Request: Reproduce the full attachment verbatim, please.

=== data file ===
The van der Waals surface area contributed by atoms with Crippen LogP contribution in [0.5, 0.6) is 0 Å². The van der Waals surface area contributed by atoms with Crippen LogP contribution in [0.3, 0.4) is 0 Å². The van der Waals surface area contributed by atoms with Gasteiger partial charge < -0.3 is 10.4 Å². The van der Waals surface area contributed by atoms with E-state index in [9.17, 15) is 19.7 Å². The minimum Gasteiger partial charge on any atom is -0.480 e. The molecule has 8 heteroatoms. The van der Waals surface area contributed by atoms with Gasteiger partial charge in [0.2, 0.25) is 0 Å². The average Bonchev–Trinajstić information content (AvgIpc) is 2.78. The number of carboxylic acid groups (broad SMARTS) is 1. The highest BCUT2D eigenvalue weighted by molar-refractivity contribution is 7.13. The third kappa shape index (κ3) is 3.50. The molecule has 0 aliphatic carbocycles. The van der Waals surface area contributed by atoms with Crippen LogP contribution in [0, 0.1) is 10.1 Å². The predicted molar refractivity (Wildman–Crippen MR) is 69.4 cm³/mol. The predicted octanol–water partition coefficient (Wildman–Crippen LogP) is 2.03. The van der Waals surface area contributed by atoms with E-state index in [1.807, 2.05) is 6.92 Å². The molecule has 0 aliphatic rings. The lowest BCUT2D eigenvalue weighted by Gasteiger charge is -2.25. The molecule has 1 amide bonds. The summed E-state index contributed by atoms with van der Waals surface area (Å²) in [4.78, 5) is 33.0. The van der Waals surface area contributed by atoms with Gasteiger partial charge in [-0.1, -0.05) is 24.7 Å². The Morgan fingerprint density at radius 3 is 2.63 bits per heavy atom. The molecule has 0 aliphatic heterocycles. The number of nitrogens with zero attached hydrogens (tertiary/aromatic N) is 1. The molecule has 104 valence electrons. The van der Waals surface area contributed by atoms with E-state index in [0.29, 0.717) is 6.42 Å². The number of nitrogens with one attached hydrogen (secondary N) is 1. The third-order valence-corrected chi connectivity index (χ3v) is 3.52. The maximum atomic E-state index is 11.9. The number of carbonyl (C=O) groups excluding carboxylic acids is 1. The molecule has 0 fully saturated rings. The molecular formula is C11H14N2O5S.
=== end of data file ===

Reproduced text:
The van der Waals surface area contributed by atoms with Crippen LogP contribution in [0.5, 0.6) is 0 Å². The van der Waals surface area contributed by atoms with Crippen LogP contribution in [0.3, 0.4) is 0 Å². The van der Waals surface area contributed by atoms with Gasteiger partial charge < -0.3 is 10.4 Å². The van der Waals surface area contributed by atoms with E-state index in [9.17, 15) is 19.7 Å². The minimum Gasteiger partial charge on any atom is -0.480 e. The molecule has 8 heteroatoms. The van der Waals surface area contributed by atoms with Gasteiger partial charge in [0.2, 0.25) is 0 Å². The average Bonchev–Trinajstić information content (AvgIpc) is 2.78. The number of carboxylic acid groups (broad SMARTS) is 1. The highest BCUT2D eigenvalue weighted by molar-refractivity contribution is 7.13. The third kappa shape index (κ3) is 3.50. The molecule has 0 aliphatic carbocycles. The van der Waals surface area contributed by atoms with Crippen LogP contribution in [0, 0.1) is 10.1 Å². The predicted molar refractivity (Wildman–Crippen MR) is 69.4 cm³/mol. The predicted octanol–water partition coefficient (Wildman–Crippen LogP) is 2.03. The van der Waals surface area contributed by atoms with E-state index in [1.807, 2.05) is 6.92 Å². The molecule has 0 aliphatic rings. The lowest BCUT2D eigenvalue weighted by Gasteiger charge is -2.25. The molecule has 1 amide bonds. The summed E-state index contributed by atoms with van der Waals surface area (Å²) in [4.78, 5) is 33.0. The van der Waals surface area contributed by atoms with Gasteiger partial charge in [-0.1, -0.05) is 24.7 Å². The Morgan fingerprint density at radius 3 is 2.63 bits per heavy atom. The molecule has 0 aliphatic heterocycles. The number of nitrogens with zero attached hydrogens (tertiary/aromatic N) is 1. The molecule has 104 valence electrons. The van der Waals surface area contributed by atoms with E-state index in [0.29, 0.717) is 6.42 Å². The number of nitrogens with one attached hydrogen (secondary N) is 1. The third-order valence-corrected chi connectivity index (χ3v) is 3.52. The maximum atomic E-state index is 11.9. The number of carbonyl (C=O) groups excluding carboxylic acids is 1. The molecule has 0 fully saturated rings. The molecular formula is C11H14N2O5S.